Special Issue "Recent Advances in Thermal Infrared Remote Sensing"
A special issue of Remote Sensing (ISSN 2072-4292).
Deadline for manuscript submissions: closed (31 December 2014)
Dr. Zhao-Liang Li
Key Laboratory of Agri-informatics, Ministry of Agriculture/Institute of Agricultural Resources and Regional Planning, Chinese Academy of Agricultural Sciences, Beijing 100081, China
Website | E-Mail
Phone: +(86) 10 82 10 50 77
Interests: thermal infrared remote sensing; land surface temperature; land surface emissivity; evapotranspiration; scaling problem; hyperspectral analysis; radiative transfer modelling
Dr. Xiaoning Song
University of Chinese Academy of Sciences, 19A Yuquan Road, Beijing 100049, China
Fax: +86 1088256415
Interests: soil moisture and evapotranspiration estimation from remotely sensed data; land surface parameter retrievals from radiometry data; and drought monitoring
With the development of remote sensing technology, a series of Earth observation satellites has been launched in recent years. Also, thermal infrared remote sensing measurements have greatly improved in terms of spectral, spatial, and temporal resolution. These improvements will soon produce a clearer picture of the land surface than ever before. At this time, we need to synthesize the current status of the field and illustrate future trends and prospects, so as to exploit new applications of thermal infrared remote sensing. This is a good opportunity to discuss the modeling and application of thermal infrared remote sensing observations.
Thermal infrared remote sensing data have been used to derive surface parameters for a long time. The technology can be traced back to the early 1970s. The main parameters of interest in thermal infrared observation include soil moisture, land surface emissivity, land surface temperature, and evapotranspiration. Because these parameters can reflect the results of all surface-atmosphere interactions and energy fluxes between the surface and atmosphere on both regional and global scales, knowledge of such parameters is critical for the accurate modeling of energy fluxes between the surface and the atmosphere, and for other land process applications (e.g., hydrology, climatology, agronomy, and ecology, among others).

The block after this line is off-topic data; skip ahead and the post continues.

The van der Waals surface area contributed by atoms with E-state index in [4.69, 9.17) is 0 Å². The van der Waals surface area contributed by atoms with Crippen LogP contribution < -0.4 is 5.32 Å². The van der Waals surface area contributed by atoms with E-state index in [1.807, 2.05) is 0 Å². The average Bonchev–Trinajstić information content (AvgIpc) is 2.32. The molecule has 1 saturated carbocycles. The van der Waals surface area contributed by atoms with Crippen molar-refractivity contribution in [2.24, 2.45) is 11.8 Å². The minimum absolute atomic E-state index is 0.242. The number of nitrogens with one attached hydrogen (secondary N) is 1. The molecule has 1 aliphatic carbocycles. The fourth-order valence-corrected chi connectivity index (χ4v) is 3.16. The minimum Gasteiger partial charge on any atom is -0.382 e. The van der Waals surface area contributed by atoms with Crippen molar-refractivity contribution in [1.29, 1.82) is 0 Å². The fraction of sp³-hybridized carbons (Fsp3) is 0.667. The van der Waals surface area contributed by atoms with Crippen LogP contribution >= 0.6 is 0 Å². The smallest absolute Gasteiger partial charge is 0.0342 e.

On the basis of different assumptions and approximations, various methods have been proposed to derive those parameters (e.g., the NDVI-based emissivity method for land surface emissivity, the split-window algorithm for land surface temperature, and the VI-Ts triangle/trapezoidal feature space for evapotranspiration). However, there is still no “best method” for retrieving those parameters from space. All of the methods either rely on statistical relationships or assumptions and constraints to solve the inherent, underdetermined retrieval problem. These solutions are not always workable across all circumstances. It is therefore necessary to select the optimum one for a particular case by accounting for sensor characteristics, the required accuracy, computation time, and the availability of auxiliary information. The birth of hyper-spectral, fine-spatial, and multi-temporal thermal infrared data would introduce more advantages and convenience in terms of retrieval and application. Nevertheless, selected topics are being planned to demonstrate the state of the art reflecting the retrieval of land surface parameters from thermal infrared remote sensing measurements and the growing interest in the analyses and applications of those parameters.
Prof. Dr. Zhao-Liang Li
Prof. Dr. Jose A. Sobrino
Dr. Xiaoning Song
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- Overview of collected airborne and satellite thermal infrared data as well as atmosphere and ground data
- Land surface parameter retrieval from thermal infrared data
- Application of land surface parameters
- Integration of remote sensing information into land surface process modeling for energy and water budget modeling
The issue may include, but is not limited to, the above-mentioned topics.